I remember feeling ashamed at my six week follow-up appointment when the doctor told me that I was not cleaning the tear well enough and I was healing poorly. I remember thinking, “How…what…how much more?”
My son had acid reflux and laryngo Tracheomalacia. Because of the reflux, he needed to be upright, but because of the floppy trachea that regularly got stuck and caused his breathing to squeak and stop, he actually needed to lay flat. Again, “HOW AM I GOING TO DO THIS?”
The rock bottom that started with the positive pregnancy test had hit a level I could no longer take. Finally, someone said to me, “Do you think you might have postpartum depression?” I knew that I had “issues” from my childhood. I knew that I had battled depression since I was 14 when my mom signed custody over to my grandparents and then was pregnant by IVF with her new husband six months later. But, I thought I was past that and only dealing with what was in front of me—the trauma of this unplanned and high risk pregnancy.
At my first visit with a psychologist, he started asking me questions about my parents and my life before becoming a mom. He diagnosed me with PTSD, postpartum depression, perinatal depression and anxiety, Generalized Anxiety Disorder and Depression. The first diagnosis floored me. “PTSD?” I asked. “Yes, from childhood trauma. You may think you’ve only been dealing with PPD but this is just a little tip of the iceberg. I’m glad you came in today.”
I have three boys now and I have suffered postpartum depression with all of them. I have had traumatic deliveries with all of them, one resulting in my hospitalization on the heart floor for five days post-delivery. I suffered three miscarriages in between my first and second child. All of these experiences made me so damn adamant about maternal mental health.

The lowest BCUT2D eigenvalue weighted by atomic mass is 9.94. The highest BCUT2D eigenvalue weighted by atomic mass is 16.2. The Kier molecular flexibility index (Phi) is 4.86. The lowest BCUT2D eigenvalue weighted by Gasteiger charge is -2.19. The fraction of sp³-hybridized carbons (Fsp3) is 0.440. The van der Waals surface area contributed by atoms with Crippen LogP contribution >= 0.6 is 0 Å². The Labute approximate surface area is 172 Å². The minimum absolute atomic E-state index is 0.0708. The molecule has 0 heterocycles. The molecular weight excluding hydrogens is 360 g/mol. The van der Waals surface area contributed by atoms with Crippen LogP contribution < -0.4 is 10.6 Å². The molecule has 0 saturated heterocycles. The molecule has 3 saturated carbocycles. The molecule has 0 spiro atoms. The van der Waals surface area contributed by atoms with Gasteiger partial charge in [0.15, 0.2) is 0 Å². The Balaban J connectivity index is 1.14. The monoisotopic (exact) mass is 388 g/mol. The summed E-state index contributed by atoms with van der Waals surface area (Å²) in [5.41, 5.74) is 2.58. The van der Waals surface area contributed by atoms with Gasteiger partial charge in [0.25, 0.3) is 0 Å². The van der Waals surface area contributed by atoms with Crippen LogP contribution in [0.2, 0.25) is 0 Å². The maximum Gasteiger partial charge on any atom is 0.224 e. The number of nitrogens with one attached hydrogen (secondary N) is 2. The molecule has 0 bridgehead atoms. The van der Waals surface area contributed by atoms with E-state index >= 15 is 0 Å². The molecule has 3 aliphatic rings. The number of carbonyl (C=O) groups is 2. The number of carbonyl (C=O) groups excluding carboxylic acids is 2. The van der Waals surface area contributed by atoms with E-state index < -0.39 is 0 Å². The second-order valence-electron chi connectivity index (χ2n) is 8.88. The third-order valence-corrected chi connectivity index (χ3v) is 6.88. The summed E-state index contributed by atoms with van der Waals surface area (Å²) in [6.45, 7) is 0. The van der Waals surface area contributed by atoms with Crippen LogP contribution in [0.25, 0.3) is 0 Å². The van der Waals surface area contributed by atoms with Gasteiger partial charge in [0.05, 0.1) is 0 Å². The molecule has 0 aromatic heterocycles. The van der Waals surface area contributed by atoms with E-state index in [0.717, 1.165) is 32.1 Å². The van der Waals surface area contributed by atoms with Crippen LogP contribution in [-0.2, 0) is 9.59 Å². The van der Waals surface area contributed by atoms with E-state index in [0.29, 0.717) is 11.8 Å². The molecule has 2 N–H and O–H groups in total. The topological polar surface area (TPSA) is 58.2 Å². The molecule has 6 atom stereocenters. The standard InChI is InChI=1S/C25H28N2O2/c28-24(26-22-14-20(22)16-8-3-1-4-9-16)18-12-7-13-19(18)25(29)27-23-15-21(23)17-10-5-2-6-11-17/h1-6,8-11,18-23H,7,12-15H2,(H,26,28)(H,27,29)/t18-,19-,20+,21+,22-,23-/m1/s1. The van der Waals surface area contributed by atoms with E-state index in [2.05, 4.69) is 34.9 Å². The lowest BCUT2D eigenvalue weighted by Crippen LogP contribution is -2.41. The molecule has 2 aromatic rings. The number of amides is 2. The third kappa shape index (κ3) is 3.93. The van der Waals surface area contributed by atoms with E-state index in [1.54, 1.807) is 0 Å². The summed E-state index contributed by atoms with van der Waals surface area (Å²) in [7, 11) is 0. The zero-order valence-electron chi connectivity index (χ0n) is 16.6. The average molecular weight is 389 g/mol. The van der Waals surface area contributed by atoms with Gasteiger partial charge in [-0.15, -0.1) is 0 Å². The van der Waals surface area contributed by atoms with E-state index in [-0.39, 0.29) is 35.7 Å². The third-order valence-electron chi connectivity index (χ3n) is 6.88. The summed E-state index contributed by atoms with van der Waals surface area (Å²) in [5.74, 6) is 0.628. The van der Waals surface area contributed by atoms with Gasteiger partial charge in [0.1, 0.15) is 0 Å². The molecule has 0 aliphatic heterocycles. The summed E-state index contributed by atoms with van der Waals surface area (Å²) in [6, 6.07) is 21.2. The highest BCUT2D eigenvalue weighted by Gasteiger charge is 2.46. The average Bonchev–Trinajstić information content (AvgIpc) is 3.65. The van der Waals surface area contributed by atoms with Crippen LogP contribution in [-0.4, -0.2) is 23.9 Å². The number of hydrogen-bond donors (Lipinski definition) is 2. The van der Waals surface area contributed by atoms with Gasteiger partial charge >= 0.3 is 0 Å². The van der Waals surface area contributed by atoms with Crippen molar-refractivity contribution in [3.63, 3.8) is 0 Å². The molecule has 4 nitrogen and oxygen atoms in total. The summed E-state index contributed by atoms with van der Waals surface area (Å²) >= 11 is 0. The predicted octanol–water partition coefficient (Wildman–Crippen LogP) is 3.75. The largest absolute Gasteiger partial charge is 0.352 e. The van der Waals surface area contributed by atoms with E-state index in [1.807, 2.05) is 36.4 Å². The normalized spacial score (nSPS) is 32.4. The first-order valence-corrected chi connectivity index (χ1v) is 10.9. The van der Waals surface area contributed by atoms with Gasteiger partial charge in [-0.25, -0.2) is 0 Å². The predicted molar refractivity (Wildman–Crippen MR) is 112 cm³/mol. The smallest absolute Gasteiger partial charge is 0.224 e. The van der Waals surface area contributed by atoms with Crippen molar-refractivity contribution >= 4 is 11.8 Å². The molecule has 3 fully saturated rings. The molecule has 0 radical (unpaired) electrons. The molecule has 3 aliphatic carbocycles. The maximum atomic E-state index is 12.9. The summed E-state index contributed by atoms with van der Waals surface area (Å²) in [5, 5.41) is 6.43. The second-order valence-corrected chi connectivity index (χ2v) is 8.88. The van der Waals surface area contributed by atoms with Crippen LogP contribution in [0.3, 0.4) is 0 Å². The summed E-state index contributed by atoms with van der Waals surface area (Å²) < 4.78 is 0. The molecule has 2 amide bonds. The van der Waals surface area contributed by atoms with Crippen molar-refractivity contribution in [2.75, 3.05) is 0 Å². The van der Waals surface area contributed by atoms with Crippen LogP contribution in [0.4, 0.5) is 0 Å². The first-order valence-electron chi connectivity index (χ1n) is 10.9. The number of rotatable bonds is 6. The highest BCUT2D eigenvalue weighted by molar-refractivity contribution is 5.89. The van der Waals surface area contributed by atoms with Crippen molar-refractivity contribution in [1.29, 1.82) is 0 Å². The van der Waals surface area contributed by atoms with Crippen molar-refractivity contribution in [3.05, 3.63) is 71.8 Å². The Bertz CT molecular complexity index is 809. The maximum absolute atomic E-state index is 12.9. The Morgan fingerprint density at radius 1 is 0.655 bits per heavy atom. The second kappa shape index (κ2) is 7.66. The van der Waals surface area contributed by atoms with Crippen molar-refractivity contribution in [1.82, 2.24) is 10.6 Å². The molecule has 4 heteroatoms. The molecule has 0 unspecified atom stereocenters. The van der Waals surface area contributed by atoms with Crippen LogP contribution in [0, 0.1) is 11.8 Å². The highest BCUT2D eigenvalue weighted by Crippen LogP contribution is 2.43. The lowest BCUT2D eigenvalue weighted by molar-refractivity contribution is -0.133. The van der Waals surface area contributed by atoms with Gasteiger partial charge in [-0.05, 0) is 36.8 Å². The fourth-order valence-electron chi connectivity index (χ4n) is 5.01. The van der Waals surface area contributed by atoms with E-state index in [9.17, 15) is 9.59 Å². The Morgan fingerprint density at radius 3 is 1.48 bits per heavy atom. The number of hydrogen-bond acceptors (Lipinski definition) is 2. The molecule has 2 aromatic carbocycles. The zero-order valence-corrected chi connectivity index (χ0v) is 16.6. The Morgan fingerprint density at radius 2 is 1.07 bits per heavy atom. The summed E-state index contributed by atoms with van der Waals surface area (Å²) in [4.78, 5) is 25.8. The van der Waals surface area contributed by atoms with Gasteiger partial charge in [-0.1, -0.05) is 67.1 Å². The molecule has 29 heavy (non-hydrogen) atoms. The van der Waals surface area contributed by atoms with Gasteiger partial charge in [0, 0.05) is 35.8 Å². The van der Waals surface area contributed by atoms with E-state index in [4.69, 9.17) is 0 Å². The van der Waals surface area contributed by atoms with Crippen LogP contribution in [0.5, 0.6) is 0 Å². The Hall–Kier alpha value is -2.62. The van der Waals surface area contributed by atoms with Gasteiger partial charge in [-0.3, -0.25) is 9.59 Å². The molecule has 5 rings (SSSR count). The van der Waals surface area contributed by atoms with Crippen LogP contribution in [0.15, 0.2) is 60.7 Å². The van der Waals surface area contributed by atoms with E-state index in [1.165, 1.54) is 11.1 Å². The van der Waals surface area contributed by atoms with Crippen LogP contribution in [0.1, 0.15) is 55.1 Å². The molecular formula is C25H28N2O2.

We need better ER treatment for women going through miscarriages. Better than a male doctor walking in the room and sticking his fingers up the vagina and saying “the eye is open” and “there’s no way she’s staying pregnant, just get her comfortable.” Am I the only one?
I am proud to be here today and to be the Mom that I am—which is far from perfect. I am happy that I know that I also have PTSD because I know that the mountain I was lost on was not just because of this new little life I created. Had I continued to try to climb that mountain, just thinking it was the “baby blues,” as so many of my elderly family members suggested, I may not be here today.
My fight was running out. My fight since I was a child was coming to an end and I was going to lose. I was going to lose my life to suicide and my son was going to lose his mother. My husband was going to lose his wife.
Postpartum depression got me in the door and I learned about all the other types of trauma I had been living with. PPD saved my life. I know there aren’t many people who will read this title and think “uh, no, PPD is a monster.” This is true, but I encourage you to face your other monsters.
You were a child, maybe one that had absent parents or was severely bullied. You were a young, single woman that encountered crappy men. You were many things before you became a mother. PPD is a monster in itself, but combined with untreated trauma and undiagnosed mental illness, it is fatal.
Don’t wait, Mama. You are needed, and so, so loved.